This means psychedelics actually reduce a person’s emotional response to faces that are frightening. In other words, it’s a discovery that could completely sink the entire Halloween haunted house industry.
Kidding aside, EEG has its place in psychedelic science history (and perhaps the present).
It has some of the best temporal precision in neuroimaging, meaning it can detect exactly when something in the brain takes place; and for how long. As far as exactly where this activity takes place, EEG is a little bit rough on the location. Finding the exact location in the brain where activity is taking place is called ‘spatial precision’. Unfortunately, EEG’s spatial precision isn’t the best.
However, the neuroimaging that has enjoyed much praise in the psychedelic field has undoubtedly been fMRI.
The Blood In Your Brain And Psychedelics
When it comes to spatial precision, which is the ability to see exactly in the brain where activity is happening, fMRI (functional magnetic resonance imaging) shines above the rest. Since its invention in 1991, fMRI has given humanity an opportunity to look inside the brain with stunningly gorgeous images.
So, big news. Your blood is magnetic.
The hemoglobin protein in your blood contains iron, and that iron allows fMRI to detect the ‘magnetic resonance’ of the blood in the brain. Through this magnetic detection, fMRI can precisely locate where this blood is, along with the iron concentration in your blood.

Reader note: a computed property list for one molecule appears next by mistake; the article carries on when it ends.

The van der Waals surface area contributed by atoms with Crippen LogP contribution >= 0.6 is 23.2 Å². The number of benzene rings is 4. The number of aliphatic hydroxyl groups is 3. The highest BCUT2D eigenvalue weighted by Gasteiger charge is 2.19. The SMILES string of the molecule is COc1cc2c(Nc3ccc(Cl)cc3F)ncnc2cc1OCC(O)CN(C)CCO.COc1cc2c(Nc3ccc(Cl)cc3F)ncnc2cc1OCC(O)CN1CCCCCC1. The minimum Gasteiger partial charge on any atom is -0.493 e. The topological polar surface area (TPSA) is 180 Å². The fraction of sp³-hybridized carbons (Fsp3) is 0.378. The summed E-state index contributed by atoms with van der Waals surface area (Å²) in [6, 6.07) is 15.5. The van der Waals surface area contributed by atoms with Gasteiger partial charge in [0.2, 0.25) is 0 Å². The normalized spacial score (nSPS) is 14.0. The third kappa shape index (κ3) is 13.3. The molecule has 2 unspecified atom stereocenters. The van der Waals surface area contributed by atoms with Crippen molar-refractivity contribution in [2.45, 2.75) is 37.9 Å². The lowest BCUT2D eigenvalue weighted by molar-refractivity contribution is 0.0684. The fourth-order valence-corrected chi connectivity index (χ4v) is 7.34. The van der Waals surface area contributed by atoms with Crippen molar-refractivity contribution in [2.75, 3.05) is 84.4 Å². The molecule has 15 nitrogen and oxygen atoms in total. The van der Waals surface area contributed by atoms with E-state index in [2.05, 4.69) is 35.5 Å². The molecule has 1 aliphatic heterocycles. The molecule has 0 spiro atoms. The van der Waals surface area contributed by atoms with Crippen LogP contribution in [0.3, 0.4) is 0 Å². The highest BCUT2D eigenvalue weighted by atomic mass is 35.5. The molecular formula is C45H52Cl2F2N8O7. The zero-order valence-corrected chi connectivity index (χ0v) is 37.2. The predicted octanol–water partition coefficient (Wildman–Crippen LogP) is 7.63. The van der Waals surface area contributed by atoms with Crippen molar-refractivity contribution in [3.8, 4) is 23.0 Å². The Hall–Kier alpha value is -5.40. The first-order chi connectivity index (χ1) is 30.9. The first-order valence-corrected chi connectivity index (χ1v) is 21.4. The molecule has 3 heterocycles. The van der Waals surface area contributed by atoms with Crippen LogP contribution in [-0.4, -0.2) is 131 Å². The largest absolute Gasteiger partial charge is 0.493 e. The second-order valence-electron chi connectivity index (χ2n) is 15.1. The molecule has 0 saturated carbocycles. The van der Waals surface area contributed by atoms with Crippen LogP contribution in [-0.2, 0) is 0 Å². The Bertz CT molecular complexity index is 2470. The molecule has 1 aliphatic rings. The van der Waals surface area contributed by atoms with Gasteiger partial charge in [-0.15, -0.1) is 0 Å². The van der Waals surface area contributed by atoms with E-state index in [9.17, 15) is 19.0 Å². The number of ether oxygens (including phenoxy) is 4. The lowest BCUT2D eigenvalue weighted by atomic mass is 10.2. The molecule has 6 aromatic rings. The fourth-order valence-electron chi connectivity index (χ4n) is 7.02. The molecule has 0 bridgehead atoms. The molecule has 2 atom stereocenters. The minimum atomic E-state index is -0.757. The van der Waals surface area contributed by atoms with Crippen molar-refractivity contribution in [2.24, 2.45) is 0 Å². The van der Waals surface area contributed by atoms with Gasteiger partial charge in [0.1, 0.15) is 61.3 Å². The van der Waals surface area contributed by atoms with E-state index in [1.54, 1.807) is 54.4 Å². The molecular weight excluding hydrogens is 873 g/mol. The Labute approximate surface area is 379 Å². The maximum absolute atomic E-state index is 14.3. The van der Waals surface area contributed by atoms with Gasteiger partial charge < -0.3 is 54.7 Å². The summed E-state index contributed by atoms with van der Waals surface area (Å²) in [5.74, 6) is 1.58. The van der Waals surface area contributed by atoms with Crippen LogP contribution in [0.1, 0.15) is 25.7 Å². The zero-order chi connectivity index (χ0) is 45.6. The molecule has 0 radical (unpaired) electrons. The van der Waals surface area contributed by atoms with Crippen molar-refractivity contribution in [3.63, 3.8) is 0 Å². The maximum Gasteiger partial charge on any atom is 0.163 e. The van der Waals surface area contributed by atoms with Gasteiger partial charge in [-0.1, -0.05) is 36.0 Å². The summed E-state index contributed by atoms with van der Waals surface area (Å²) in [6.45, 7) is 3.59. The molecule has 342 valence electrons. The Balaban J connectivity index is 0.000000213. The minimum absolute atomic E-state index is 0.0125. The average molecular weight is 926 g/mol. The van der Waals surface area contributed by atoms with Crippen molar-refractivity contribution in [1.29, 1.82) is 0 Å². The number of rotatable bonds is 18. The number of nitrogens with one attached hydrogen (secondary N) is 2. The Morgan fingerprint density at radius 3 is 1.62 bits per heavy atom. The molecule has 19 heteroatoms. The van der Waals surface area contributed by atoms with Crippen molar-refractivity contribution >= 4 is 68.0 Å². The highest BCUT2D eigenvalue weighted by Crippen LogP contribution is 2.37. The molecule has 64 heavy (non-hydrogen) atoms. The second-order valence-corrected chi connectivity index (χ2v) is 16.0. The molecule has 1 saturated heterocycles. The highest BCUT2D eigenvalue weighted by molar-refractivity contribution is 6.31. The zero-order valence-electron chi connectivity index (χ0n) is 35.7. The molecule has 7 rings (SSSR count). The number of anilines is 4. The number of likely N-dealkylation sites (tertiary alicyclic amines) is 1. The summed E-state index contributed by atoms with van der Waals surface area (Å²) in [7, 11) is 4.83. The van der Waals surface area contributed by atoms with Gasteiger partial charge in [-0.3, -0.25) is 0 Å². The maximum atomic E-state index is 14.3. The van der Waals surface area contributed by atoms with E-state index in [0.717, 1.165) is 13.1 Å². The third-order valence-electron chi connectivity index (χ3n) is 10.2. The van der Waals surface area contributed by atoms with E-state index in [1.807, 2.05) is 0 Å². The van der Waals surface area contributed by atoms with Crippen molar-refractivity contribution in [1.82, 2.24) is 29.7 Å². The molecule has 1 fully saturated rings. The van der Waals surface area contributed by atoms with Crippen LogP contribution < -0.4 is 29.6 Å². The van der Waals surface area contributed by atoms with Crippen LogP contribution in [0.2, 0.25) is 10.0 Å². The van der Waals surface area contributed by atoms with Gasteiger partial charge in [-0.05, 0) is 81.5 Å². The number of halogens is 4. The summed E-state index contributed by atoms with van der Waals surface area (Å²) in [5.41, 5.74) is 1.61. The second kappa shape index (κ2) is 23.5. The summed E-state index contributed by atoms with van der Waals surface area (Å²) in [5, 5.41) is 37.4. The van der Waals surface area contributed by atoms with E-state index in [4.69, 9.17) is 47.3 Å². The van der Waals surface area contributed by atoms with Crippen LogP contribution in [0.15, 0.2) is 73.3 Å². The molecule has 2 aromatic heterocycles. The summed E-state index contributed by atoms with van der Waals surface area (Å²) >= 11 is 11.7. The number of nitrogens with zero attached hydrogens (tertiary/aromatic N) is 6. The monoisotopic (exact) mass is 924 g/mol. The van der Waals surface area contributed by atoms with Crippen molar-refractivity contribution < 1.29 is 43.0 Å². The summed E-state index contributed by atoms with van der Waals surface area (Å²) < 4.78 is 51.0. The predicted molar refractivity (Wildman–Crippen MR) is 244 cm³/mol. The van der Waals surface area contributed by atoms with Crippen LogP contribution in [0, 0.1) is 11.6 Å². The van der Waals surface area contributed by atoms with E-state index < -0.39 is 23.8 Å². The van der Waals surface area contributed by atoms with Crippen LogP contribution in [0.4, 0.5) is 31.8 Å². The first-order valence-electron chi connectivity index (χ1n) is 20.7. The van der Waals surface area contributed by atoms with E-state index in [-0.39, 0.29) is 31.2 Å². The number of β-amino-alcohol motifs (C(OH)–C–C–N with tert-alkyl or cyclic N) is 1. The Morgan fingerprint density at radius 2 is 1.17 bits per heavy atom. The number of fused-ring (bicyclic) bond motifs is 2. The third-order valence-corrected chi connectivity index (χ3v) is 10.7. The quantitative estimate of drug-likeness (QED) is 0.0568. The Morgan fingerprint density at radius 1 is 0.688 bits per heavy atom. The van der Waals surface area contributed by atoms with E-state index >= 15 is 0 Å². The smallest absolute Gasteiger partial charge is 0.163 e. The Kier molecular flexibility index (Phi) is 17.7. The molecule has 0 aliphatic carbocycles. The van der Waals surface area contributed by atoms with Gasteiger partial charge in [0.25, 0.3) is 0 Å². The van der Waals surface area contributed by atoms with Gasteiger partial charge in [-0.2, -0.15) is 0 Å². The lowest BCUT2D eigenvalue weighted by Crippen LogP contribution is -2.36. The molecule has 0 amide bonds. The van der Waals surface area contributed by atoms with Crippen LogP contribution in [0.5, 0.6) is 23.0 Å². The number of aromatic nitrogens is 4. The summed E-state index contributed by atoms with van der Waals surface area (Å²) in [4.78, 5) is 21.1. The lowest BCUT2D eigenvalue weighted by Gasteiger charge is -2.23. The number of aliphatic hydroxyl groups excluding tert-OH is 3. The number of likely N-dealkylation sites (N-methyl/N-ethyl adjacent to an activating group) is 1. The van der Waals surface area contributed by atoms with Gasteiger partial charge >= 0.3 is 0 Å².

In neuroscience, blood activity in the brain is usually a strong indicator that activity is going down.
When it comes to psychedelics, no one has implemented fMRI technology with greater success than UCSF’s Robin Carhart-Harris. In fact, most of what we know about psychedelics comes directly from fMRI neuroimaging data from Carhart-Harris.
This technology will continue to pave new pathways in psychedelic science, and I’m excited where it all goes — however, this article isn’t about fMRI.
Let’s dive into fNIRS and its potential use for psychedelic science — because that’s why you’re all here.
Let There Be Light… And Psychedelics
While EEG uses electrical signals, and fMRI uses magnetic resonance of blood, fNIRS uses photons of light to detect activity in the brain. It sounds remarkable — because it truly is.
Through optodes affixed to the scalp like EEG, fNIRS uses photons of ‘near-infrared’ light and beams it to your skull. However, it’s only deep enough to penetrate the top layer of the brain. Just like little Star Trek phaser guns that can only shoot an incredibly short range. And hemoglobin in your blood is like a sponge for soaking up this near-infrared light.
Through this light absorption we can see the following:
- The location of blood in the brain